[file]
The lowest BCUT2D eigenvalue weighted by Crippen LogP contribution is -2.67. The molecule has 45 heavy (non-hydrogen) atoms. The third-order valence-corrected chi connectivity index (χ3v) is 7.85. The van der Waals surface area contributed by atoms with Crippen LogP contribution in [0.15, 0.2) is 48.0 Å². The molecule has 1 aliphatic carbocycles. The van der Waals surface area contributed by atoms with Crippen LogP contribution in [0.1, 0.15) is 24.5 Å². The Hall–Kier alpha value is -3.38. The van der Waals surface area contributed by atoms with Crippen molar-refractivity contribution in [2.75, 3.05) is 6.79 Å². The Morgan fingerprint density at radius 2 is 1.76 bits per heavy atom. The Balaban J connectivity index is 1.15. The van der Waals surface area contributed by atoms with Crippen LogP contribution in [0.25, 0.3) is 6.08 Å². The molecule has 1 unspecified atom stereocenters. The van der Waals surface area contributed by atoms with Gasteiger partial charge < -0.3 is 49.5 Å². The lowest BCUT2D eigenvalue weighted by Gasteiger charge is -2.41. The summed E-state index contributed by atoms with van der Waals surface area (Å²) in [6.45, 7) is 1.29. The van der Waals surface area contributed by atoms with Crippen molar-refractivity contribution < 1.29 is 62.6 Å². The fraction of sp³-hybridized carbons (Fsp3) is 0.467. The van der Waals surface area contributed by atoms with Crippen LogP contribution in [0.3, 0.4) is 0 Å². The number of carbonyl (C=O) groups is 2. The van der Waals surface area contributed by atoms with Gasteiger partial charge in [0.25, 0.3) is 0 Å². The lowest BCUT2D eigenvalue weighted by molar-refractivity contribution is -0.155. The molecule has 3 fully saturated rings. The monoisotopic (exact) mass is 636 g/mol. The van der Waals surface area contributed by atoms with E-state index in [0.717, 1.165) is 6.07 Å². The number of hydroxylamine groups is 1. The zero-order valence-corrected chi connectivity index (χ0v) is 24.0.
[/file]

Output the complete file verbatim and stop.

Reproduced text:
The lowest BCUT2D eigenvalue weighted by Crippen LogP contribution is -2.67. The molecule has 45 heavy (non-hydrogen) atoms. The third-order valence-corrected chi connectivity index (χ3v) is 7.85. The van der Waals surface area contributed by atoms with Crippen LogP contribution in [0.15, 0.2) is 48.0 Å². The molecule has 1 aliphatic carbocycles. The van der Waals surface area contributed by atoms with Crippen LogP contribution in [0.1, 0.15) is 24.5 Å². The Hall–Kier alpha value is -3.38. The van der Waals surface area contributed by atoms with Crippen molar-refractivity contribution in [2.75, 3.05) is 6.79 Å². The Morgan fingerprint density at radius 2 is 1.76 bits per heavy atom. The Balaban J connectivity index is 1.15. The van der Waals surface area contributed by atoms with Crippen LogP contribution in [0.25, 0.3) is 6.08 Å². The molecule has 1 unspecified atom stereocenters. The van der Waals surface area contributed by atoms with Gasteiger partial charge < -0.3 is 49.5 Å². The lowest BCUT2D eigenvalue weighted by Gasteiger charge is -2.41. The summed E-state index contributed by atoms with van der Waals surface area (Å²) in [6.45, 7) is 1.29. The van der Waals surface area contributed by atoms with Crippen molar-refractivity contribution < 1.29 is 62.6 Å². The fraction of sp³-hybridized carbons (Fsp3) is 0.467. The van der Waals surface area contributed by atoms with Crippen LogP contribution in [0.3, 0.4) is 0 Å². The number of carbonyl (C=O) groups is 2. The van der Waals surface area contributed by atoms with Gasteiger partial charge in [0.25, 0.3) is 0 Å². The lowest BCUT2D eigenvalue weighted by molar-refractivity contribution is -0.155. The molecule has 3 fully saturated rings. The monoisotopic (exact) mass is 636 g/mol. The van der Waals surface area contributed by atoms with E-state index in [0.717, 1.165) is 6.07 Å². The number of hydroxylamine groups is 1. The zero-order valence-corrected chi connectivity index (χ0v) is 24.0.